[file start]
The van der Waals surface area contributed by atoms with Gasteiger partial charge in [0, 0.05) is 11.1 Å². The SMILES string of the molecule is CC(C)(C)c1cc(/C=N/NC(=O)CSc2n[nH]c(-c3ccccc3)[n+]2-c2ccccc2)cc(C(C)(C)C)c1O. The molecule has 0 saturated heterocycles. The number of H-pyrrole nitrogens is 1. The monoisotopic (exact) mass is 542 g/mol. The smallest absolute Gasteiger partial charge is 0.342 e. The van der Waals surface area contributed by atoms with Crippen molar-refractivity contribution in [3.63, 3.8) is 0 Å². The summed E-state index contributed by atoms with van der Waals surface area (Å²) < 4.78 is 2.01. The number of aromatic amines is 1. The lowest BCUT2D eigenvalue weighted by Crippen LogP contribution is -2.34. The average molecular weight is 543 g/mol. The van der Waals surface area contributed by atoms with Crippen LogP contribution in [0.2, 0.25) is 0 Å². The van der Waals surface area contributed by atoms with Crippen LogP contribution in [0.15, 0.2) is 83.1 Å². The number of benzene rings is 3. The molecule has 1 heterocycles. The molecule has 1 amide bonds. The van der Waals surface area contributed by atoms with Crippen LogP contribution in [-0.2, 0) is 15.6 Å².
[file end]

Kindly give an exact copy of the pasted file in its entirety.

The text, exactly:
The van der Waals surface area contributed by atoms with Gasteiger partial charge in [0, 0.05) is 11.1 Å². The SMILES string of the molecule is CC(C)(C)c1cc(/C=N/NC(=O)CSc2n[nH]c(-c3ccccc3)[n+]2-c2ccccc2)cc(C(C)(C)C)c1O. The molecule has 0 saturated heterocycles. The number of H-pyrrole nitrogens is 1. The monoisotopic (exact) mass is 542 g/mol. The smallest absolute Gasteiger partial charge is 0.342 e. The van der Waals surface area contributed by atoms with Crippen molar-refractivity contribution in [3.63, 3.8) is 0 Å². The summed E-state index contributed by atoms with van der Waals surface area (Å²) < 4.78 is 2.01. The number of aromatic amines is 1. The lowest BCUT2D eigenvalue weighted by Crippen LogP contribution is -2.34. The average molecular weight is 543 g/mol. The van der Waals surface area contributed by atoms with Crippen LogP contribution in [0.2, 0.25) is 0 Å². The van der Waals surface area contributed by atoms with Crippen LogP contribution in [0.15, 0.2) is 83.1 Å². The number of benzene rings is 3. The molecule has 1 heterocycles. The molecule has 1 amide bonds. The van der Waals surface area contributed by atoms with Crippen LogP contribution in [-0.2, 0) is 15.6 Å².